HRW Briefings


Genesis Energy to acquire Meridian plants

New Zealand's Meridian Energy has moved a step closer in the process of selling two of its South Island hydroelectric stations. Meridian is selling the Tekapo A and B stations on the Waitaki Power Scheme to Genesis Energy.

The government recently confirmed in May 2011 that it wants Meridian to proceed with the sale, which was due to take effect in June, as HRW goes to press. The sale is part of a package of government reforms aimed at improving the electricity sector.

Tekapo A and B are the first two of eight hydro stations that make up the Waitaki Power Scheme. Meridian will continue to own and operate the remaining six stations.

The two state-owned companies will work to an agreement that allows both to use the water flowing through the interconnected lakes and canals to generate electricity until 2025.

Voith Fuji Hydro to take over Ebara's hydro turbine business

Japan-based Voith Fuji Hydro K.K. and Ebara Corp. have agreed on the transfer of Ebara's hydro turbine business to Voith Fuji Hydro, a joint venture of Fuji Electric and German Voith Hydro, starting June 1, 2011.

Ebara, a publicly-listed corporation with 14,000 employees worldwide, aims to further grow its core competencies, with specific focus on pumps and compressors.

Poyry to acquire elements of Vattenfall engineering consultancy

Finland's Poyry consultancy firm has agreed to acquire elements of Sweden-based Vattenfall's consultancy business, currently known as Vattenfall Power Consultant AB.

The engineering consultancy — focusing on hydropower, wind power, power networks and thermal power — will be incorporated into a newly-established company in Sweden to be called SwedPower AB.

SwedPower AB will provide advisory, engineering and project management services to clients pursuing projects in the fields of hydro, wind generation, thermal power and power networks.

The transaction is conditional on completion of a due diligence process, an agreement on transitional services and the final approvals of the boards of directors of Poyry and Vattenfall. Completion is expected to take place by the end of June 2011 as HRW goes to press.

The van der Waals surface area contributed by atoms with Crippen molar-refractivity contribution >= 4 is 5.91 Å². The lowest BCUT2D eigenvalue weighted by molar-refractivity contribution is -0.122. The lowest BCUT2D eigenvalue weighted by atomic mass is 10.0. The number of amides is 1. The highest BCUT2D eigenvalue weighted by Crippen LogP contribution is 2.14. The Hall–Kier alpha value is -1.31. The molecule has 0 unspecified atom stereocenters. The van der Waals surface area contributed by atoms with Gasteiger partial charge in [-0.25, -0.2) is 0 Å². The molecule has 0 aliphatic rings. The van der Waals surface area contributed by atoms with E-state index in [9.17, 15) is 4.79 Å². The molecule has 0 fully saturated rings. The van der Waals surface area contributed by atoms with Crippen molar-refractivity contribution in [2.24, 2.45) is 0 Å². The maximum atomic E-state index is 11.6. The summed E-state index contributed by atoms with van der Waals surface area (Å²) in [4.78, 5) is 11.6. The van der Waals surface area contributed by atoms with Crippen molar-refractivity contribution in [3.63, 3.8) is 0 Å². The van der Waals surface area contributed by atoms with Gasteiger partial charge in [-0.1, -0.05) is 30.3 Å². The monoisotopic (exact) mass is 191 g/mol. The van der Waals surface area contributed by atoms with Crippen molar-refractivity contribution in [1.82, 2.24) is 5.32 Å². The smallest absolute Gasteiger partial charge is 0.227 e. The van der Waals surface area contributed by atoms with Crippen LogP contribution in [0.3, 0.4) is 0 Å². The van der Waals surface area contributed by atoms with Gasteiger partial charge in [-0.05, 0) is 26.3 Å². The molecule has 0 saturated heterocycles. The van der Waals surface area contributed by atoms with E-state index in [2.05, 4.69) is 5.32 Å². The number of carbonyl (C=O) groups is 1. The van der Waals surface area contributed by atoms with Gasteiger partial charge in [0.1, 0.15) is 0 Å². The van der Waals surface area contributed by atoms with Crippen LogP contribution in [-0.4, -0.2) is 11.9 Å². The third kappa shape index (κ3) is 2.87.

Vale to buy stake in Belo Monte in Brazil

Brazil-based mining giant Vale S.A. has approved a plan to buy a stake in the 11,200 MW Belo Monte project in Brazil's Amazon.

Under the plan, Vale agreed to buy up to 9% of Norte Energia S.A., the consortium that runs Belo Monte.

Vale is buying out the stake in the Belo Monte project held by Brazil's Bertin Group, known mainly as an agriculture concern, The Wall Street Journal reports. Vale expects to pump about BRL2.3 billion (US$1.5 billion) into Belo Monte.

The Belo Monte project is to be built in Para state on the Xingu River. In March, earth moving works began at the site of the dam and hydro project.

EDF continues rehab at 97 MW Nentilla

Electricite de France (EDF) is continuing its rehabilitation of the 97 MW Nentilla project on the Aude River in Aude Department by installing eight injector bodies.

EDF took bids in 2009 for refurbishment of a penstock at Nentilla. The utility now seeks eight injector bodies for Pelton turbines 1 and 2. Work is to include design of the new injectors from site surveys and old parts, their manufacture from cast steel, their installation and testing.

Guatemala utility issues energy supply tender rules including hydro

Empresa Electrica de Guatemala S.A. (EEGSA) has issued a call for electricity supply, saying it seeks 800 MW from 2015-2030, with 60% of that to come from renewables.

EEGSA said its solicitation is to supply electricity distributors that agreed to aggregate their capacity and energy needs to increase the number of potential investors, take advantage of domestic renewable energy sources and use more efficient technologies for energy production.

Guatemala seeks to generate 60% of its electricity from renewables by 2022, with more than 57% of that to come from hydropower. That compares to 36% of its electricity provided by hydro in 2009.

EEGSA seeks 480 MW to be provided by renewables, with the remaining 320 MW to come from non-renewables. It also wants 480 MW to be provided by new projects while 320 MW is supplied by plants already in operation. Delivery of power is to begin in May 2015.

Rehab for Meuse River's 22 MW Lixhe

Belgium utility SPE N.V. plans to seek replacement turbine-generators for the 22 MW Lixhe project on the Meuse River in southern Belgium.